Two years in the making, the Dodd-Frank Wall Street Reform and Consumer Protection Act is 2,319 pages long. It will cost upwards of $30 billion to implement and under the legislation, a minimum of 12 new government reports, 44 studies and more than 243 new rulemakings will be required. Depending upon your political philosophy, this financial reform package is either the best thing since the Declaration of Independence or a giant step toward socialism in the United States.
Time Magazine predicts the bill’s passage is just the beginning since it creates a slew of programs, councils and bureaus within an already cumbersome and heavily regulated structure that oversees the financial system. As in every passage of new and radical legislation, the rules will be fine tuned over time as unpredicted consequences occur in the real life drama of financial activity.
For example, this week, Ford Motor credit’s lending subsidiary wanted to lend more credit to their customer base in order to facilitate more energy-efficient auto purchases. That sounds like a worthwhile exercise. After all, these sales will help grow the economy while contributing to energy efficiency and could mean more jobs down the road here at home. What’s not to like?
So Ford, the parent company, agreed to raise the money in a new debt offering backed by their assets, the car business. Normally, the credit agencies would analyze the financial stability of the automaker’s assets and then give the debt raising their blessing in the form of a credit rating. Buyers of this debt depend upon this rating as a condition of purchase. The higher the rating given by the credit agency, the less risk investors would perceive in the deal and the less interest they would demand from Ford in compensation.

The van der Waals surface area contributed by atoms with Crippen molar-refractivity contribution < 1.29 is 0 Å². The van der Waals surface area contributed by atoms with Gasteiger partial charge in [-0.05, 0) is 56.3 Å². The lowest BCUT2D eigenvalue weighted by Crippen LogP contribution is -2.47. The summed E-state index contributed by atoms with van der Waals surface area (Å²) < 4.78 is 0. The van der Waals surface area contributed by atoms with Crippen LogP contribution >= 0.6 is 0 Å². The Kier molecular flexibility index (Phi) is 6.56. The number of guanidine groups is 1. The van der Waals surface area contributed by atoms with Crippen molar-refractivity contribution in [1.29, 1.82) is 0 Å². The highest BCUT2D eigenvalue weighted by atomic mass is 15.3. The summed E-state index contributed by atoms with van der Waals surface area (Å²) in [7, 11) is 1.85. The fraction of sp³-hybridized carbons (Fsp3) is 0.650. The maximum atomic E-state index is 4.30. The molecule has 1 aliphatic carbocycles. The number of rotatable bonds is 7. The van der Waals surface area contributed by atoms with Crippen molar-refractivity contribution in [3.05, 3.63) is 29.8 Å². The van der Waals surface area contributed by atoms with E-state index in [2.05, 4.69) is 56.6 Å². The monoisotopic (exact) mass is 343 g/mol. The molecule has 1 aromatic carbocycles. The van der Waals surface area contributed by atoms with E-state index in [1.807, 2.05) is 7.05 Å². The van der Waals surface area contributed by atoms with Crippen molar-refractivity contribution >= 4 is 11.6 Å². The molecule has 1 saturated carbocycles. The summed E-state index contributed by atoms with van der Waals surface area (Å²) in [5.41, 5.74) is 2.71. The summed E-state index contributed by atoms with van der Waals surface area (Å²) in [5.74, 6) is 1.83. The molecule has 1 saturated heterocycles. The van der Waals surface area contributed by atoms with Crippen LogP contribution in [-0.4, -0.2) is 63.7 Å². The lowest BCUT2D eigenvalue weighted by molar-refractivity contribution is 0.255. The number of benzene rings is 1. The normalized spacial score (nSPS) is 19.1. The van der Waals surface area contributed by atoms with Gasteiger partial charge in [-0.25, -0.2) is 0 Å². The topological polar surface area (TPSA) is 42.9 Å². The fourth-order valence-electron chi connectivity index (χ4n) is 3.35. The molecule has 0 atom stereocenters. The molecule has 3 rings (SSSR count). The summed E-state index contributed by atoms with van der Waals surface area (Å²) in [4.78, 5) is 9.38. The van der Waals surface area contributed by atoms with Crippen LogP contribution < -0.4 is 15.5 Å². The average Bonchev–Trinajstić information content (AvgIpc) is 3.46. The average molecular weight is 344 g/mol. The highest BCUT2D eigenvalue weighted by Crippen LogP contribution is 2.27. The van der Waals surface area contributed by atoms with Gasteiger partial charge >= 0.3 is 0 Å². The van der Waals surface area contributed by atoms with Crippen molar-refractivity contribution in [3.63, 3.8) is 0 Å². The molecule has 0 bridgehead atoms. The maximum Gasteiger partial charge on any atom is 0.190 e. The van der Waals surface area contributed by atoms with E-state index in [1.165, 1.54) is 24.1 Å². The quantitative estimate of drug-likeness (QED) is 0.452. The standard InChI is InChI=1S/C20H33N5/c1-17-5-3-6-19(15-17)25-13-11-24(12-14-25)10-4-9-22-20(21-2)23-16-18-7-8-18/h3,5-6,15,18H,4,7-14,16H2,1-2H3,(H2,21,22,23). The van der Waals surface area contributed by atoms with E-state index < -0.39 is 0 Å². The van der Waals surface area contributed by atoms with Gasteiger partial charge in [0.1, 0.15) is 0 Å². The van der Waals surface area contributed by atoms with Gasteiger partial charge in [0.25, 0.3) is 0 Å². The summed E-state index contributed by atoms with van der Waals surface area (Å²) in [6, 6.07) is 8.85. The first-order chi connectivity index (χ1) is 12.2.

Unfortunately, this system broke down during the period leading up to the financial crisis. Credit agencies were assigning toxic, mortgage-backed securities much less risk than they actually harbored. As these asset-backed securities blew up, it precipitated a financial crisis in the housing sector that swiftly engulfed the entire financial sector and almost sank us all.
The new financial reform bill now makes credit agencies accountable for their ratings with real dollar and cents liability if they rate wrong. As a result, none of the big agencies would allow Ford to put their ratings in its bond offerings’ prospectus. Without a rating, Ford was forced to kill the deal on Thursday.
In my opinion, this is only the first of many unintended consequences that will be generated by this bill. Don’t blame the law makers. They were simply trying to right a wrong from the recent past as they saw it, but unfortunately nothing in finance is simple.
We can expect more of the same as the Dodd-Frank bill meets the complex world of derivatives, CDOs, LPOs and GDOs. So many elements of finance are interrelated that there is normally a domino effect if even one rule changes. Countless other areas, some predictable, some not, will be impacted. Most experts predict hundreds of such rule changes are in store for us, so the months ahead should be filled with red faces, an abundance of televised finger-pointing and opportunities for both parties to say “I told you so” during an election year.
One thing that everyone agrees on is that government has further encroached upon our society. Whether you believe that intrusion is warranted or misguided depends on who you are and what you have at stake. I’m no fan of Big Government, but before I grouse about it, I have to recognize a truism– if a dog is running amuck and snapping at everyone indiscriminately, muzzle it. It was this kind of animalistic behavior, exhibited by Wall Street, which made this regulation necessary. Blame them, not the government for this the largest change to bank oversight since the Great Depression.